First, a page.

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Water Mill Teen Celebrates 18th Birthday with a Space Launch

The NASA administrator invited Zoe Strassfield to be his guest for the final launch of space shuttle Discovery.

Editor's Note: The following is a selection from student Zoe Strassfield's journal recorded during her trip last week to Kennedy Space Center in Florida for the final launch of space shuttle Discovery. She was invited to be a guest of NASA administrator Charles F. Bolden after she wrote him expressing her support for the future of the space exploration program. Zoe, a Water Mill resident who turned 18 last week, was named a for this and her outstanding academic record.

So this was it, the day that was the whole reason for our trip — and what a day it was!

We had to catch the bus from the main space center visitor complex to the viewing site at Banana Creek at 1 p.m., but we wanted to look around before then, so we headed out around 10:30 a.m. The roads in the area around the space center are remarkably simple and straight, because it’s mostly flat coastal land.

As you get closer and closer to the space center on Interstate 95 (the same I-95 as at home in New York, but you’d have to drive on it for two days to reach Florida), you see signs indicating the exit to take, and you begin to get more and more excited. When you make the turn onto Columbia Boulevard, all the side roads suddenly have space-related names, like Shepard Drive, Space Commerce Way, Vectorspace Boulevard and Grumman Place.

Once you get out on the NASA Causeway there’s water on both sides of the road and you can see the Vehicle Assembly Building in the distance. As the car drove past the Astronaut Hall of Fame, I saw that the LED screen outside the building was flashing “Discovery is GO! Discovery is GO!”

We’d been to the space center the day before, and there definitely seemed to be more cars on the causeway than before, but once we went through the security checkpoint, the traffic lessened. On the way back that night, we were less fortunate — record crowds had turned out to watch Discovery’s final launch and it took us two hours to navigate the causeway in the ensuing traffic jam. As we drove through the main space center gates, images of the crew and the mission patch were everywhere. I caught a glimpse of an alligator in one of the bodies of water alongside the road.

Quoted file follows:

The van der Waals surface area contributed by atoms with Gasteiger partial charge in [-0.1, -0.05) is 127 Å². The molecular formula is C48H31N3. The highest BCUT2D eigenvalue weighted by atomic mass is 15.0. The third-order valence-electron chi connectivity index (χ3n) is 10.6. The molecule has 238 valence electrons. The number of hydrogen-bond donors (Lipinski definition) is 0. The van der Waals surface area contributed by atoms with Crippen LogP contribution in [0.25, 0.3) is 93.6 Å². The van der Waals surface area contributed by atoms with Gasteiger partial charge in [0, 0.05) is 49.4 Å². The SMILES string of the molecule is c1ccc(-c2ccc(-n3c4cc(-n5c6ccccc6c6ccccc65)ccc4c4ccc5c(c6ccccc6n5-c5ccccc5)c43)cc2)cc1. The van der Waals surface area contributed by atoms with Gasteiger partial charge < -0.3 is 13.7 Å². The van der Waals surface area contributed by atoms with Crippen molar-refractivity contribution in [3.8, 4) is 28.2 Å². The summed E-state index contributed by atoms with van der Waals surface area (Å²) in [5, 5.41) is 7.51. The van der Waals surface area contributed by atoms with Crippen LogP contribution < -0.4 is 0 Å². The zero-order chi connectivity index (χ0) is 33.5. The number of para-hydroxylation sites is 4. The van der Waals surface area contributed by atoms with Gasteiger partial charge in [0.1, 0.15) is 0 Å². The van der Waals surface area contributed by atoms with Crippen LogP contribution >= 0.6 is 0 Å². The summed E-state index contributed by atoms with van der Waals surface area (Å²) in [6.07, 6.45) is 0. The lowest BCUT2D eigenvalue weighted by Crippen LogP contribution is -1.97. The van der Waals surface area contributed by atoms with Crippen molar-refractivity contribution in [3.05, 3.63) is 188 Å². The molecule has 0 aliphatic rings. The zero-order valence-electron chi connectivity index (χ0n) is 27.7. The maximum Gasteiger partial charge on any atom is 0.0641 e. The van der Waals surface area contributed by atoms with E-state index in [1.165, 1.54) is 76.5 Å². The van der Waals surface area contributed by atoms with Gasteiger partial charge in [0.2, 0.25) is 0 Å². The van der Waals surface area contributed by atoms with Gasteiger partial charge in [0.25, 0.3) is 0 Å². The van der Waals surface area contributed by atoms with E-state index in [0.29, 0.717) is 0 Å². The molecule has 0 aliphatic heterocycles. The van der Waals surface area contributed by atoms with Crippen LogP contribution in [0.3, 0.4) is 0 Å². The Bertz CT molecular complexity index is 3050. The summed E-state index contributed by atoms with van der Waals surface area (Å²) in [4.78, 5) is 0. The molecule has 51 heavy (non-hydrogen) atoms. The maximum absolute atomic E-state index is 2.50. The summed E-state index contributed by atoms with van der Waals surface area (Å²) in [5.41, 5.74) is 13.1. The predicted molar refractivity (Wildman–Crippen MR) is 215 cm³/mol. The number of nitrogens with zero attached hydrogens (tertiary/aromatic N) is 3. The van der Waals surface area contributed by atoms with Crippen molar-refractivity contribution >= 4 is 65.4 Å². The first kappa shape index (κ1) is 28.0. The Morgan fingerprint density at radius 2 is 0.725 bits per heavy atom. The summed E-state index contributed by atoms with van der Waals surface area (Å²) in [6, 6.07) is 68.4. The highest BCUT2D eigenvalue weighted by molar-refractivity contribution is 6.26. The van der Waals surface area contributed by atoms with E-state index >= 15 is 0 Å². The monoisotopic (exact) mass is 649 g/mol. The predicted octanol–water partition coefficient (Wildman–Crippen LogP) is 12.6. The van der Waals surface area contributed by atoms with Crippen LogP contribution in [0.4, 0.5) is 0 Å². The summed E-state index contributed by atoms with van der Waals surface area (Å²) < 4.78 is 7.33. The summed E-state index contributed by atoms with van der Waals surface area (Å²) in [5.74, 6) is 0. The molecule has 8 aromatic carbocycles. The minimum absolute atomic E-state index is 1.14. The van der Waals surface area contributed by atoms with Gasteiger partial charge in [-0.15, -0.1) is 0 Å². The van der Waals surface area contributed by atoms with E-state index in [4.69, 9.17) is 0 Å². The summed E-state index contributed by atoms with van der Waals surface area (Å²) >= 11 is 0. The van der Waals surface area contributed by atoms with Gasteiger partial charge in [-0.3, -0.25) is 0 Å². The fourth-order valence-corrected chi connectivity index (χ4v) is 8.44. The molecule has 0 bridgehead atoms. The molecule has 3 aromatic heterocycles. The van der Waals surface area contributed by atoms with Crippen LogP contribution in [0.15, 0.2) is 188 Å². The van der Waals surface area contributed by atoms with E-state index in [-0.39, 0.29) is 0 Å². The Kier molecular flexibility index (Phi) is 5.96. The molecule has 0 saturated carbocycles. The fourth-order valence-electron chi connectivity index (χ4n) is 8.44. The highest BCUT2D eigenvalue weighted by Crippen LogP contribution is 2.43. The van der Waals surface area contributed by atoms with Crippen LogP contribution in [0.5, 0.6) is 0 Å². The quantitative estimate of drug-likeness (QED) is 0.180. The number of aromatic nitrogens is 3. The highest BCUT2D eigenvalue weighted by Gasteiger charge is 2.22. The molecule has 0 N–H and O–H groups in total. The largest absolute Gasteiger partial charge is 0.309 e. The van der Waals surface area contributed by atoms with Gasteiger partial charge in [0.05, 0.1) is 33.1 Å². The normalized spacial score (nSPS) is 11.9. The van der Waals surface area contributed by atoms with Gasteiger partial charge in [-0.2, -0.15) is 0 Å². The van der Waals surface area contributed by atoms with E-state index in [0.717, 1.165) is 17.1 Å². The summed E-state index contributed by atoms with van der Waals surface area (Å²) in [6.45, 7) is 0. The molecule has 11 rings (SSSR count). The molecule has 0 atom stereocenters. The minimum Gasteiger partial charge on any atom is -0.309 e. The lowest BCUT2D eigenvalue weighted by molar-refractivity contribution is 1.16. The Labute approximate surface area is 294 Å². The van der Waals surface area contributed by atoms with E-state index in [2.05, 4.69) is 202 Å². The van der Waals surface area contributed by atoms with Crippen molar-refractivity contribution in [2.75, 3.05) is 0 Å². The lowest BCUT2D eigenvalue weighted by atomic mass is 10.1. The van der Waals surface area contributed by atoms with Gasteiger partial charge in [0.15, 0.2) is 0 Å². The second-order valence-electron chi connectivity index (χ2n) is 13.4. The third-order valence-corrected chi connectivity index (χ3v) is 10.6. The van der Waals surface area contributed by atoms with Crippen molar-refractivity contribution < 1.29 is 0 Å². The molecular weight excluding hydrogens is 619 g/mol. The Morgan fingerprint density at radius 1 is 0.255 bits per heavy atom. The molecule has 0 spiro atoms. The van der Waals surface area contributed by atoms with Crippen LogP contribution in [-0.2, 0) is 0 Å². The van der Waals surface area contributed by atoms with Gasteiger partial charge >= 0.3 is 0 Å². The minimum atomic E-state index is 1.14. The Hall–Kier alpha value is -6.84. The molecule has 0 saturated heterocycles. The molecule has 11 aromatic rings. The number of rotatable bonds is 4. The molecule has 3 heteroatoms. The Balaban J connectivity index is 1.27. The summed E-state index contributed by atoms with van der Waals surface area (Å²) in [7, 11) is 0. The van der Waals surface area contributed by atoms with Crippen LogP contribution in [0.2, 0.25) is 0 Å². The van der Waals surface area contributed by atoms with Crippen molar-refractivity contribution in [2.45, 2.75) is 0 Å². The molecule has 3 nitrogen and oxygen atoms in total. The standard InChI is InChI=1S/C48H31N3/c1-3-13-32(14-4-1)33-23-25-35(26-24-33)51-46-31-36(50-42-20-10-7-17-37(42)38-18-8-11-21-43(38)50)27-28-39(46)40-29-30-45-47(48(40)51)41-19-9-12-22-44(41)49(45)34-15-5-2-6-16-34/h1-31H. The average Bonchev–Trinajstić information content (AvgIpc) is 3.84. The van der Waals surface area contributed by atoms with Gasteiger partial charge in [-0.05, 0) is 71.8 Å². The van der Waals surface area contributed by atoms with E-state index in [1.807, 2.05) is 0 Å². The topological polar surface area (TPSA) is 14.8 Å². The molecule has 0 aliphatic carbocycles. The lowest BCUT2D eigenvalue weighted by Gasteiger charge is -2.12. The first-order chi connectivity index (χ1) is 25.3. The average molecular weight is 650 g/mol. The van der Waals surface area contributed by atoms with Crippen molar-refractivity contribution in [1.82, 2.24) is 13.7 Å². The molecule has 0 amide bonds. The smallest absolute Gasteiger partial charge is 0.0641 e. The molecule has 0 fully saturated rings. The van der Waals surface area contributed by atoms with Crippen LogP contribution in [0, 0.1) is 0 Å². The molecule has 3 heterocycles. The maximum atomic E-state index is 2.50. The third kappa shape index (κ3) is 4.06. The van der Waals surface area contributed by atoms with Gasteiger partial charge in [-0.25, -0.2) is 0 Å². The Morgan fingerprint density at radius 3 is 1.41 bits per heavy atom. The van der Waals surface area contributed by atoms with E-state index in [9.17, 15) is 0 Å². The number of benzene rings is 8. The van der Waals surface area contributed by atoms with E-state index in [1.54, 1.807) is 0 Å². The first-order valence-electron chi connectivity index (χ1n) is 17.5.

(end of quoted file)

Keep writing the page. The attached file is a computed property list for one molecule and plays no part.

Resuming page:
After parking, we checked in at the NASA Guest Operations Center and got our passes for the bus to the viewing site. We still had some time to kill, so we headed for the Shuttle Launch Experience, a ride that simulates being launched in the shuttle. (I figured it would be good to have some idea of what the astronauts would be feeling when I saw them go up.)

The pre-ride video features Charles Bolden, a former astronaut who’s now NASA’s administrator, and the man who invited me to the launch. The ride itself was very, very cool — people always talk about being forced back into their seats by g-forces, but the seats on the ride were specially cushioned, so I didn’t feel much of that. I planned on trying to move my arms at the moment of maximum g-forces, to see how it felt, but I was too engrossed in the video screen overhead showing the simulated astronaut’s-eye-view of launch. When I did try, my limbs sent back the response “You don’t really want to move, do you?” Since actual weightlessness is hard to simulate on Earth, the ride tilts you forward at the point where the shuttle would be in orbit, and the stopping feels weightless in comparison to the force.

After the Shuttle Launch Experience, I headed over to get in line for the bus to the Banana Creek viewing site. While waiting in line, I ended up talking with a man who worked for a company that was building next-generation space capsules for NASA so the wait didn’t seem that long at all. Once we got on the bus, the driver introduced himself and gave us instructions on what to do in the event of an emergency. They weren’t expecting anything to go wrong at launch, but the shuttle contains chemicals that would be toxic if we breathed them in, so if an explosion or some other accident occurred, we were to hurry from the bleachers to the air-conditioned Saturn V Center and await further instructions.

On the bus, we got a better look at the Vehicle Assembly Building as we drove by. It might not have looked very big from the causeway, but it’s more than 500 feet tall and has more interior space than the Pentagon. It had to be that big because it was originally built to be where 300-foot Saturn V moon rockets were assembled. Now it serves the same purpose for the space shuttles, but since they’re smaller, there’s plenty of space.

My dad had never seen a Saturn V rocket before, so I told him to close his eyes when we walked into the Saturn V Center. When he opened them, he gasped, just like I did the first time I saw one at Space Camp. To say that a Saturn V is big is to say that the Sahara is dry or that Antarctica is cold. It’s larger than the Statue of Liberty and the engines alone dwarf a 6-foot man.

We’d been exchanging e-mails with Natalie Simms, whose official title is executive assistant to the chief of staff at NASA headquarters in Washington. She’d arranged to meet us at the Saturn V Center and help us meet Administrator Bolden, so we waited for her to call us as we browsed the exhibits. The families of the astronauts would watch from a separate viewing section along the side of the building, and I saw NASA staffers helping them get settled. In the event of an accident, NASA wants the families to have respectful privacy from tourists and the press.